I realize it’s been awhile since I launched this website, but I’m finally getting around to writing my first blog post..
My family has had a busy year traveling, and we’re gearing up for Christmas soon, so there’s no end in sight. I haven’t had time for much, but the one thing that is a constant in my life is photography. It’s my therapy. Sure, I may not get around to editing my personal photography for months at a time..but that’s life. As hard as I try to stretch the hours in a day, there’s always still only twenty four.
I’ve been working on some exciting things, but more about that later. I wanted to share this little story incase there’s someone out there who might be able to relate. We all have our insecurities & for me, it was a tough road to gaining the self-confidence I needed to create art that felt true to me, in both photography and with a paintbrush.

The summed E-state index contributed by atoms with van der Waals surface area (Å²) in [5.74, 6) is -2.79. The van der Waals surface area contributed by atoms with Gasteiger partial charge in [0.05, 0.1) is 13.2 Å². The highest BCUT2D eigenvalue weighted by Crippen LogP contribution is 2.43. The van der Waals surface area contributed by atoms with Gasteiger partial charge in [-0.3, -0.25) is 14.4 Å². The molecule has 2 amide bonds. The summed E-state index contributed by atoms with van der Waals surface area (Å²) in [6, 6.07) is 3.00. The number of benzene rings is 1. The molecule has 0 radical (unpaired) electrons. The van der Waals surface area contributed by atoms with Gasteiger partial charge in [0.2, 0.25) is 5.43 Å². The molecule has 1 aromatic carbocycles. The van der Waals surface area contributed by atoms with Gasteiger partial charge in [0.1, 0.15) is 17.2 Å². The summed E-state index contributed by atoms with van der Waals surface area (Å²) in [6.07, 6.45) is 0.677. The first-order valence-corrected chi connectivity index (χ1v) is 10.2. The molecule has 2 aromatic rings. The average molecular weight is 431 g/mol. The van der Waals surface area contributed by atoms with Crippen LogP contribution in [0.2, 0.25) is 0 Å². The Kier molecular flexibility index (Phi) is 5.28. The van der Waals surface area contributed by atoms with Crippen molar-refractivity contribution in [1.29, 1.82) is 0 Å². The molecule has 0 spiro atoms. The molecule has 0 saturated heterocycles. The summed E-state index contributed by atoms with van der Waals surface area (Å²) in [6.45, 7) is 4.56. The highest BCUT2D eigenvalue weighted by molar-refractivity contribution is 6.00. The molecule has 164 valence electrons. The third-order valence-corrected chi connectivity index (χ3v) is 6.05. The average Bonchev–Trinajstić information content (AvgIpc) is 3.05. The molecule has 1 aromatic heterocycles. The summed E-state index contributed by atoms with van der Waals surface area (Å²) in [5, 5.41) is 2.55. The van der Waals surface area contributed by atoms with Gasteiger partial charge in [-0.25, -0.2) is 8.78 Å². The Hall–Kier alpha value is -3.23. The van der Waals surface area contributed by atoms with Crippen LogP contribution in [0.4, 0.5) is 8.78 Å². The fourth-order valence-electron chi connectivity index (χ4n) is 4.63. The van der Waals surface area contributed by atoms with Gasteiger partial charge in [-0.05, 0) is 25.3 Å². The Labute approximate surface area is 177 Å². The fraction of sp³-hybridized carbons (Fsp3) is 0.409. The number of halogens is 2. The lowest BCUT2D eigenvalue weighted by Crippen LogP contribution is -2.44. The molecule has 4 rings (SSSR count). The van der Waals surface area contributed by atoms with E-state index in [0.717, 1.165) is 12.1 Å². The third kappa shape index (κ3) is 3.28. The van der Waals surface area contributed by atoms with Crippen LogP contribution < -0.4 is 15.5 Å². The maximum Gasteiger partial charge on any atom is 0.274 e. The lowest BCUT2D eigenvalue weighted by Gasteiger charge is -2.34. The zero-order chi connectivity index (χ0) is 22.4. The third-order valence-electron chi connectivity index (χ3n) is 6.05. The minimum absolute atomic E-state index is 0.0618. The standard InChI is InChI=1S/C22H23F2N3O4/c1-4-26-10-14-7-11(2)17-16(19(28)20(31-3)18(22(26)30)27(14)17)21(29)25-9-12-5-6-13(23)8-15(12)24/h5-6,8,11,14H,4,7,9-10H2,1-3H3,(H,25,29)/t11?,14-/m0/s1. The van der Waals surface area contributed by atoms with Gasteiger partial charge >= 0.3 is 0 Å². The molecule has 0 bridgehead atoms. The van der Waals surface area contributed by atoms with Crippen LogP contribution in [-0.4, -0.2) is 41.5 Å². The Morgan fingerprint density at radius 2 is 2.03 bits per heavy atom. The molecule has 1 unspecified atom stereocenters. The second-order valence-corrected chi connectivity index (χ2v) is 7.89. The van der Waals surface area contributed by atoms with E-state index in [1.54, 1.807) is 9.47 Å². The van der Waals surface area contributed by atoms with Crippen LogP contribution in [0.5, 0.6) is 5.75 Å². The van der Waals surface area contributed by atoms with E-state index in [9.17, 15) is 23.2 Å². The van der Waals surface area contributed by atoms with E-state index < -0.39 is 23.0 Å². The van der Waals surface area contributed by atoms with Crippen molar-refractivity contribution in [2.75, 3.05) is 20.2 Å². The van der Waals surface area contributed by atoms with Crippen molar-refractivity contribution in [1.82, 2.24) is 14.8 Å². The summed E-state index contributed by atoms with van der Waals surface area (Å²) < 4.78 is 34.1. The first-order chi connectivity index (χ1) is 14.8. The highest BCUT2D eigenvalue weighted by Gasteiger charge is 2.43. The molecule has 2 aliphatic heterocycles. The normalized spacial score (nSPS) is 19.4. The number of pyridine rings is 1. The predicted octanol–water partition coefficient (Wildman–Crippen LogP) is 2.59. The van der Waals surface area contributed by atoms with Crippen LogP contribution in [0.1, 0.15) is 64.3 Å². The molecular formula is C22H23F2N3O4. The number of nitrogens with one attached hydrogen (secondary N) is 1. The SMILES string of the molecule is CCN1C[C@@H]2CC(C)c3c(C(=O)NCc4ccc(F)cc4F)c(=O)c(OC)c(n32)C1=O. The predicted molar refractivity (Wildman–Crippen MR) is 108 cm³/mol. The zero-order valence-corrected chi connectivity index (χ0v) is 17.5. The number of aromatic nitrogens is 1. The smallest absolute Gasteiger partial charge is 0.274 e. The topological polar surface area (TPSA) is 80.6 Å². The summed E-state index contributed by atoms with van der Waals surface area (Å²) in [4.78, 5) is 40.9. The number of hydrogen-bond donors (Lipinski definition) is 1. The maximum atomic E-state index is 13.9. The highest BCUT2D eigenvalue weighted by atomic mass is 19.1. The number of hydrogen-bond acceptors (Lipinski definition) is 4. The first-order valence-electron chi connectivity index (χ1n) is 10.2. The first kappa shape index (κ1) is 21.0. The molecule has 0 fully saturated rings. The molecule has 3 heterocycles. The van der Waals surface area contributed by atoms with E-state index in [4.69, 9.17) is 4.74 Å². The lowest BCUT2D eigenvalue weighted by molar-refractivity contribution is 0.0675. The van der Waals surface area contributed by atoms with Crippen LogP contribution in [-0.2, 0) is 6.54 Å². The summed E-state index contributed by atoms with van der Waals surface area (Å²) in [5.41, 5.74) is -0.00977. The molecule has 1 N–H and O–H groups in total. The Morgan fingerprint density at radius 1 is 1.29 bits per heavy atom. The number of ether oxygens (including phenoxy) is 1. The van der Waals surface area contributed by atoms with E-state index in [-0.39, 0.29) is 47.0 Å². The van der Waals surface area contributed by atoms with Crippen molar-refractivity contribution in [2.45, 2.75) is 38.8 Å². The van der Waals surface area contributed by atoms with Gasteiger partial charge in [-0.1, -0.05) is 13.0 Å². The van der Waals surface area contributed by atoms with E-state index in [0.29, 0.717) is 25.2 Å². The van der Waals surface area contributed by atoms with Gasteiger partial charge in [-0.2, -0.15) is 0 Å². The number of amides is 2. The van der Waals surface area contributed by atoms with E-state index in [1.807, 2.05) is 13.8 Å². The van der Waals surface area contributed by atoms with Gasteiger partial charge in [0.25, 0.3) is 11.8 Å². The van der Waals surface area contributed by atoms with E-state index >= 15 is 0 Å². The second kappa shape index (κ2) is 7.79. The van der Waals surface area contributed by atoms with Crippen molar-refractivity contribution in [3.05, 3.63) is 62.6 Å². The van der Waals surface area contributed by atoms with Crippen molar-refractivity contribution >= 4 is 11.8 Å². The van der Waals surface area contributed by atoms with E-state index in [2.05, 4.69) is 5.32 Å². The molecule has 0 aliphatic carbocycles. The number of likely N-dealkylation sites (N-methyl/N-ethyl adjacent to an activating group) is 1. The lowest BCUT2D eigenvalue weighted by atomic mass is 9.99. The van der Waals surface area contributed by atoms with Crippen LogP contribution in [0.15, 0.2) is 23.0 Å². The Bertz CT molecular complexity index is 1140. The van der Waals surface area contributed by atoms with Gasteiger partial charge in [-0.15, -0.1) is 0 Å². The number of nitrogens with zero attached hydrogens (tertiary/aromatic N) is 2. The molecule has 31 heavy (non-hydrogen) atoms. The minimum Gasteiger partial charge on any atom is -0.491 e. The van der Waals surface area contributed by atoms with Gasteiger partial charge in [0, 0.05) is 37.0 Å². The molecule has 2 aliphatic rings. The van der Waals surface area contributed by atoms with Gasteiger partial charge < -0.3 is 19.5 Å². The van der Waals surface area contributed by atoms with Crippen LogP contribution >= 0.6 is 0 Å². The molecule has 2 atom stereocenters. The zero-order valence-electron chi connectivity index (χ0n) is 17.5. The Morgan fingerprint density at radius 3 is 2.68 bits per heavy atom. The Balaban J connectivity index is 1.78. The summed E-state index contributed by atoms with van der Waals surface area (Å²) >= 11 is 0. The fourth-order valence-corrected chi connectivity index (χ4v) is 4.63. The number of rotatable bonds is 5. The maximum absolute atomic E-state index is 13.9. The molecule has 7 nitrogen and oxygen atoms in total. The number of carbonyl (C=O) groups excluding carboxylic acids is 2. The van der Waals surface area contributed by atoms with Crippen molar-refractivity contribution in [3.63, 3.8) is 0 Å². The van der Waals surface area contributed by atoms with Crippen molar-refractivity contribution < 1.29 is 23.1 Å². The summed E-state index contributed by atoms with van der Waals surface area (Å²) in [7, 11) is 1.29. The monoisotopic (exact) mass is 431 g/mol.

When I first transitioned from taking photographs on my smartphone to a DSLR, it was an overwhelming experience. I had always liked taking pictures, but I never really considered taking it more seriously until my son was born 5 years ago. I literally wanted to remember every sweet little moment..so I got my first beginner DSLR. I initially thought, how hard could it be? I spent all of my free time reading about that first camera. I even read the manual! 🙂 I watched youtube videos & photographed everything from people to objects to teach myself about everything photography related. So to answer my previous question, it was plenty of effort and lots of time invested..not as easy as I had first thought. I came to respect photography as an art. My biggest teacher was time though.